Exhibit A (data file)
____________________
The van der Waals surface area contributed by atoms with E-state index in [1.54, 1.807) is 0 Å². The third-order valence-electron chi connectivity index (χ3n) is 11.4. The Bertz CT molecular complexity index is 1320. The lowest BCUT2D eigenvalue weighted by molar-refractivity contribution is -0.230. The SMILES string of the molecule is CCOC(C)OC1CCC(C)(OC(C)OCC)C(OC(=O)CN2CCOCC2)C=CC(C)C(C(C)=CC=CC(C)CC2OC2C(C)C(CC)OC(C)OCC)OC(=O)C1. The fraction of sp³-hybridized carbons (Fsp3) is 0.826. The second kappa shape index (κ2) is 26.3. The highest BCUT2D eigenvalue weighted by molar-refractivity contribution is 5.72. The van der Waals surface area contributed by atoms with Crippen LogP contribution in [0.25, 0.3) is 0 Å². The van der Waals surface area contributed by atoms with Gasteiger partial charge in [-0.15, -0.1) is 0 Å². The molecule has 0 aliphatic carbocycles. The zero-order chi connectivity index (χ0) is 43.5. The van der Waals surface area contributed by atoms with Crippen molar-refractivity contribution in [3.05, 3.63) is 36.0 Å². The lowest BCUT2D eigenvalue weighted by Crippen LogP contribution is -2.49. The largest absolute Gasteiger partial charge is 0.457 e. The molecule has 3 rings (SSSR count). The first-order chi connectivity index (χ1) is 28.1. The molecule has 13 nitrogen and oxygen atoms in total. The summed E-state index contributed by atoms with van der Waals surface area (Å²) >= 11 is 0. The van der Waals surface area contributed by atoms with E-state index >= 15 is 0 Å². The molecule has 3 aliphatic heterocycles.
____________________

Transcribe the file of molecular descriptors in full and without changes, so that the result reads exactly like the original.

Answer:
The van der Waals surface area contributed by atoms with E-state index in [1.54, 1.807) is 0 Å². The third-order valence-electron chi connectivity index (χ3n) is 11.4. The Bertz CT molecular complexity index is 1320. The lowest BCUT2D eigenvalue weighted by molar-refractivity contribution is -0.230. The SMILES string of the molecule is CCOC(C)OC1CCC(C)(OC(C)OCC)C(OC(=O)CN2CCOCC2)C=CC(C)C(C(C)=CC=CC(C)CC2OC2C(C)C(CC)OC(C)OCC)OC(=O)C1. The fraction of sp³-hybridized carbons (Fsp3) is 0.826. The second kappa shape index (κ2) is 26.3. The highest BCUT2D eigenvalue weighted by molar-refractivity contribution is 5.72. The van der Waals surface area contributed by atoms with Crippen LogP contribution in [0.25, 0.3) is 0 Å². The van der Waals surface area contributed by atoms with Gasteiger partial charge in [-0.15, -0.1) is 0 Å². The molecule has 0 aliphatic carbocycles. The zero-order chi connectivity index (χ0) is 43.5. The van der Waals surface area contributed by atoms with Crippen molar-refractivity contribution in [3.05, 3.63) is 36.0 Å². The lowest BCUT2D eigenvalue weighted by Crippen LogP contribution is -2.49. The largest absolute Gasteiger partial charge is 0.457 e. The molecule has 3 rings (SSSR count). The first-order chi connectivity index (χ1) is 28.1. The molecule has 13 nitrogen and oxygen atoms in total. The summed E-state index contributed by atoms with van der Waals surface area (Å²) >= 11 is 0. The van der Waals surface area contributed by atoms with E-state index >= 15 is 0 Å². The molecule has 3 aliphatic heterocycles.